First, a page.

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45 Styrofoam floats. Sampling of the original f our sites occurred every other week. When four new sites were established in January 2005, at wh ich point sampling frequency decreased to once per month. During each sampling session, sites were trapped for three or four consecutive nights depending upon weather. Traps were closed afte r the morning inspection to ensure that no animals were caught and exposed to the after noon heat. Traps were reopened before sunset. When the traps were not in use, they were removed from the study area and were thoroughly cleaned with bleach to remove uneaten food and pr event transmission of disease and parasites. When animals were captured, they were carefully removed from the trap and placed into a bag to avoid harm and reduce stress. The cap tured animals were identified by species, age (adult/juvenile), sex (male/female), and reproductive status. Males were considered reproductive if they had descended testes and females were considered reproductive if they were pregnant, had a perforated vagina, or had lactating ma mmary glands. Measurements of head-body length, head length, and right hind foot length were measur ed with a ruler to the nearest millimeter. Each individual was weighed using a hang ing scale to the nearest gram. Captured animals were individually marked on both ears using National Band and Tag Company Small Mammal Ear Tag #1005-1 (h ttp://www.nationalband.com/1005b.htm). All animals were released as soon as possible af ter capture at the orig inal capture site. Statistical Analysis Com parisons of capture numb ers in ORV/non-ORV sites and pine/prairie habitat were made using a Chi2 test. Mean weight, mean length, a nd body condition in ORV/non-ORV sites and pine/prairie habitat were made using Wilcoxon Rank Sign test Body condition was assessed by regressing body we ight against a right hind foot length. Data were transformed using a natural log to m eet assumptions of the regression analysis. Body condition was assessed using Fultons K:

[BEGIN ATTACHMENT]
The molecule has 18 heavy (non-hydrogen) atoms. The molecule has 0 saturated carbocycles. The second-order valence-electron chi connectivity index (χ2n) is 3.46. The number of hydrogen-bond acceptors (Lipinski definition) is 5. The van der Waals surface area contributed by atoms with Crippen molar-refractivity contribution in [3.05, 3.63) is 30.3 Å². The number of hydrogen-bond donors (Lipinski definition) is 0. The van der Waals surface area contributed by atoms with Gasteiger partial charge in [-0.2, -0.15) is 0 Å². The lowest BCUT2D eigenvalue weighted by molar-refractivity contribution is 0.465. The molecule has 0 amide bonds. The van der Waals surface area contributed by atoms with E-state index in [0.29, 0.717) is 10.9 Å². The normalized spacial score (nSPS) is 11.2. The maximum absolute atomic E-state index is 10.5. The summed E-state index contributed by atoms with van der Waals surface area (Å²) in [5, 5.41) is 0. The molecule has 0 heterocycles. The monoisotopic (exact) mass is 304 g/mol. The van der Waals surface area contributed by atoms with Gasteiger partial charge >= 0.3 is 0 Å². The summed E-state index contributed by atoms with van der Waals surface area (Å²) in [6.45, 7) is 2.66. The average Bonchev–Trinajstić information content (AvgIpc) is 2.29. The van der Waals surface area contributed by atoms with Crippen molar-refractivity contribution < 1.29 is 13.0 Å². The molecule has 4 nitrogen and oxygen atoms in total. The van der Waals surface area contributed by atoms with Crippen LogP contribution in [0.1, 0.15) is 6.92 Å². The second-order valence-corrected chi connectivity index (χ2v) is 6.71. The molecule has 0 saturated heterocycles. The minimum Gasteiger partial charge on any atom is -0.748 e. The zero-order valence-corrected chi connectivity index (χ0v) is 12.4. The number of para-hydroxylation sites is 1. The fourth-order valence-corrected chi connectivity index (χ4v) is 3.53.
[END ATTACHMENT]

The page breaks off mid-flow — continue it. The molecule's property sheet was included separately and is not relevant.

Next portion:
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46 K = 104W/L3, where W = weight (g), L3 = skeletal measurement length (mm) and is used to assume growth is isometric. Isometric growth is when growth occu rs at the same rate for all parts of an organism so that its shape is consistent throughout development. The key assumptions are that condition is independent of length, that the measure used for le ngth is an accurate meas ure of structural size, that length measurements are not subject to error, and that the relationship between body size and mass is linear (Green 2001). Th e condition index was compared using Wilcoxon Rank Sign test for the observational groups from each species (O RV vs. Non-ORV, male vs. female, pine vs. prairie). Only non-pregnant adults were used in the body condition analysis. Pregnant females may show better body condition as the fetus may increa se the weight of the female. There is little information on when juvenile rodents stop suckling and the addition of female milk to the diet of juveniles may bias the body condi tion analysis of juvenile individuals. Individuals were considered adults when their hind foot measurem ents were greater than 28 mm for hispid cotton rats (Cameron and Spencer 1981), 28 mm for marsh rice rats (Wolfe 1982), and 16 mm for cotton mice (Wolfe and Linzey 1977). I selected = 0.1 for all statistical testing to help better understand the biological cha nges that could be happening. Detection probabilities for all small mammal species were assumed a priori to be less than one. By estimating detection probabilities, it was po ssible to estimate the true site occupancy rate of each species, while taking into account effects of environmenta l variables on behavior of the animals. Detection rates were not assumed to be constant. Howeve r, if a species was present, a detection probability greater than zero was assumed. Also, sites were assumed to be closed to changes in occupancy between subsequent samples.